Balanced budget

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A balanced budget is a budget in which receipts equal (or exceed) outlays. Fiscal conservatives, such as George H. W. Bush favor balanced budgets, while more liberal polticians do not.[1] In the United States, every state except Vermont has laws that require a balanced budget[2] and most local governments are also required to balance their budgets.[3] The Federal Government has no such requirement and may incur a budget deficit.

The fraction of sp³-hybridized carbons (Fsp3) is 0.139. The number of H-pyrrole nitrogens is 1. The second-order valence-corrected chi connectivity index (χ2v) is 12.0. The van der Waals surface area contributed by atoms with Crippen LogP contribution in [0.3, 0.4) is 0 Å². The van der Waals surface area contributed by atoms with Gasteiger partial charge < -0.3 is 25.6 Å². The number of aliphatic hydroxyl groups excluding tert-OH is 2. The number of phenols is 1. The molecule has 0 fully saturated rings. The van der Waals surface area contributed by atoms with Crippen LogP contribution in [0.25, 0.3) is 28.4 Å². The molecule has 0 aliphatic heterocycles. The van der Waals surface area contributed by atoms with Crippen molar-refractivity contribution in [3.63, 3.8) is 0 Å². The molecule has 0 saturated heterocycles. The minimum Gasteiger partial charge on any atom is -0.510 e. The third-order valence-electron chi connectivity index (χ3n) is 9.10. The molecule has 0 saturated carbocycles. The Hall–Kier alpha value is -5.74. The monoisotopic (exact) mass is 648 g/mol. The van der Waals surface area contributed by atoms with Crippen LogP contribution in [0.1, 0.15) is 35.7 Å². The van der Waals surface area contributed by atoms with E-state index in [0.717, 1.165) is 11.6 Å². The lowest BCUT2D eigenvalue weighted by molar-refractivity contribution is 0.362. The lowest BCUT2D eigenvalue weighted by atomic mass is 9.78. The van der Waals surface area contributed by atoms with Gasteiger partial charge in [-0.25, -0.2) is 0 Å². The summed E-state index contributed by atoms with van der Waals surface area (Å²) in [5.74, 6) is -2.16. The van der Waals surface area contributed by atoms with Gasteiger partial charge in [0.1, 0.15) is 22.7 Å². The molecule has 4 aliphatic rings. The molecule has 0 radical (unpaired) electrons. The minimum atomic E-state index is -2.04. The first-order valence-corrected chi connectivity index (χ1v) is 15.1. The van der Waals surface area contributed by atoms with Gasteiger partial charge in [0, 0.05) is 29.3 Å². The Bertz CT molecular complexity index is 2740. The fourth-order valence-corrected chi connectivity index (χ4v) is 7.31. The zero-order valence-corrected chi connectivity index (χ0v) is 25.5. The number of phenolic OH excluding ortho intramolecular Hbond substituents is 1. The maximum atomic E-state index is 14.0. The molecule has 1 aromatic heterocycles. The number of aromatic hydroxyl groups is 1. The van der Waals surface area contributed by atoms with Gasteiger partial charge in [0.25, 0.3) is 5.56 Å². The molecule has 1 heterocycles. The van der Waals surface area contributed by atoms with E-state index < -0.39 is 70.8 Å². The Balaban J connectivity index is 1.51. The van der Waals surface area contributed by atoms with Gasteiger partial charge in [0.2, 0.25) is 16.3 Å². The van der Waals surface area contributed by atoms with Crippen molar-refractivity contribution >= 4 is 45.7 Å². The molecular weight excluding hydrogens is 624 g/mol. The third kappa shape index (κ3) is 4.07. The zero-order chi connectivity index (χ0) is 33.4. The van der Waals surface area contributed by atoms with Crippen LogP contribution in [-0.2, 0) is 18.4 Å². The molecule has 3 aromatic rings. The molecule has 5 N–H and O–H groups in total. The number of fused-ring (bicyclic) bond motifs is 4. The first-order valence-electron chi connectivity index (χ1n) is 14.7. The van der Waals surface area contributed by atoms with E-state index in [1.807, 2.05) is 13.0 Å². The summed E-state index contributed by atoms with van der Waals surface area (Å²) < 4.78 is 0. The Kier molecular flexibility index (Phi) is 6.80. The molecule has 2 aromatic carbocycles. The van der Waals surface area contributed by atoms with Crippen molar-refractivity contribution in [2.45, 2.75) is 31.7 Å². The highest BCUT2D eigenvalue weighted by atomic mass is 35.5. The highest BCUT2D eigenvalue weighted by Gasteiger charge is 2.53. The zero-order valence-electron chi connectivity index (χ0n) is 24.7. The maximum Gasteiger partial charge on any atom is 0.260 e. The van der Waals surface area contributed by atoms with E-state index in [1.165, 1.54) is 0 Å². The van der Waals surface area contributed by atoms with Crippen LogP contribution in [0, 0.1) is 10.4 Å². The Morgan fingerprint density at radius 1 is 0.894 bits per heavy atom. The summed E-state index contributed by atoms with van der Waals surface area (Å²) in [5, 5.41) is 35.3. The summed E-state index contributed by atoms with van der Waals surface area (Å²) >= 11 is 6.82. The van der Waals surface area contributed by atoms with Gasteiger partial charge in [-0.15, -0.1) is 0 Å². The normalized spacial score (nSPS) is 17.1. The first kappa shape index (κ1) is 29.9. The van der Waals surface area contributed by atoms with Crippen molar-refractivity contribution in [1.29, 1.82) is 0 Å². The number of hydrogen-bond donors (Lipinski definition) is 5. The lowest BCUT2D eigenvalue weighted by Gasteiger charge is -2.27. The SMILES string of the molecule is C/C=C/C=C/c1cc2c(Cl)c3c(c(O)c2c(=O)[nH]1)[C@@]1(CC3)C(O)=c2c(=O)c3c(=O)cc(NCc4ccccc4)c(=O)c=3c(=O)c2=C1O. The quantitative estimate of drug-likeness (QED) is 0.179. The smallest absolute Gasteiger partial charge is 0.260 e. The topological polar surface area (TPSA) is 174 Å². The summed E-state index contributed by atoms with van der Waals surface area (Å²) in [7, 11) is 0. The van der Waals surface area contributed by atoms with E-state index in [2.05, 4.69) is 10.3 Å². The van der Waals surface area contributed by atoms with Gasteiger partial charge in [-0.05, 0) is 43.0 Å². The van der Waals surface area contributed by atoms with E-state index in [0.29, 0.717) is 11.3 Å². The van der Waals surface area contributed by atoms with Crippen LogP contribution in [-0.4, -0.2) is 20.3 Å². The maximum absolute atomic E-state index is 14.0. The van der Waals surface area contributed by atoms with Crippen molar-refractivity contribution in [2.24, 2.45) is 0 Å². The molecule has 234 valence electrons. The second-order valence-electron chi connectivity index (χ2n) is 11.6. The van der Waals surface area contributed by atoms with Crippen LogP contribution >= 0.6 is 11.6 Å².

There are conservatives, such as Bruce Bartlett (a former domestic policy adviser to President Reagan), who oppose a Federal balanced budget. Bartlett argues that a balanced budget amendment would be nearly impossible to enforce.[4] Bartlett, as well as most liberals, also claims that forcing a balanced budget in times of economic downturns would worsen the economy, but that is a Keynesian notion that has been proven false.


  1. [1] US Senate Reference
  2. National Conference of State Legislatures. "State Balanced Budget Provisions." [2]
  3. "State and local balanced budget requirements." Clear on Money
  4. Bartlett, Bruce. "Balanced Budget Amendment a 'Phony' Deficit Solution." The Fiscal Times, 27 August 2010. [3]